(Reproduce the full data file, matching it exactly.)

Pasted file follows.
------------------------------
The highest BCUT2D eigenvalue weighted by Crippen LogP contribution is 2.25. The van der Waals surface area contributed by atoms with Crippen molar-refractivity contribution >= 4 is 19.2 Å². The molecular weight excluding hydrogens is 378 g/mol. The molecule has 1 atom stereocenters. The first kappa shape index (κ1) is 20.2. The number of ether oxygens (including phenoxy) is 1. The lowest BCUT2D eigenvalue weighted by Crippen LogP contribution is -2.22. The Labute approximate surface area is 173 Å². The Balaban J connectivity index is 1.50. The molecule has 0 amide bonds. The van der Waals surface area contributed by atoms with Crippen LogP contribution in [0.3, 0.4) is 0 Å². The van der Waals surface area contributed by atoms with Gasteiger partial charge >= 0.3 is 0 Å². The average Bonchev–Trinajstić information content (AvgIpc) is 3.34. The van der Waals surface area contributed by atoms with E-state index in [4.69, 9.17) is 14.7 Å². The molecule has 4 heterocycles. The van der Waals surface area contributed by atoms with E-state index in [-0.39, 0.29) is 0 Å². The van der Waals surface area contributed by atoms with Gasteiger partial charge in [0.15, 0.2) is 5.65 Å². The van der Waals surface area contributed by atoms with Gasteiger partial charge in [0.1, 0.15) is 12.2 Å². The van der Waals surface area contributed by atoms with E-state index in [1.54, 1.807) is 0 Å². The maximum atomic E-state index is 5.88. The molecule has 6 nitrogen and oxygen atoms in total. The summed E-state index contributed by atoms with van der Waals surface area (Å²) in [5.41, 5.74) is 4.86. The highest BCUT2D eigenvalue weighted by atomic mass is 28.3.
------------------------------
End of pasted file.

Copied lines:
The highest BCUT2D eigenvalue weighted by Crippen LogP contribution is 2.25. The van der Waals surface area contributed by atoms with Crippen molar-refractivity contribution >= 4 is 19.2 Å². The molecular weight excluding hydrogens is 378 g/mol. The molecule has 1 atom stereocenters. The first kappa shape index (κ1) is 20.2. The number of ether oxygens (including phenoxy) is 1. The lowest BCUT2D eigenvalue weighted by Crippen LogP contribution is -2.22. The Labute approximate surface area is 173 Å². The Balaban J connectivity index is 1.50. The molecule has 0 amide bonds. The van der Waals surface area contributed by atoms with Crippen LogP contribution in [0.3, 0.4) is 0 Å². The van der Waals surface area contributed by atoms with Gasteiger partial charge >= 0.3 is 0 Å². The average Bonchev–Trinajstić information content (AvgIpc) is 3.34. The van der Waals surface area contributed by atoms with E-state index in [4.69, 9.17) is 14.7 Å². The molecule has 4 heterocycles. The van der Waals surface area contributed by atoms with E-state index in [-0.39, 0.29) is 0 Å². The van der Waals surface area contributed by atoms with Gasteiger partial charge in [0.15, 0.2) is 5.65 Å². The van der Waals surface area contributed by atoms with Gasteiger partial charge in [0.1, 0.15) is 12.2 Å². The van der Waals surface area contributed by atoms with E-state index in [1.54, 1.807) is 0 Å². The maximum atomic E-state index is 5.88. The molecule has 6 nitrogen and oxygen atoms in total. The summed E-state index contributed by atoms with van der Waals surface area (Å²) in [5.41, 5.74) is 4.86. The highest BCUT2D eigenvalue weighted by atomic mass is 28.3.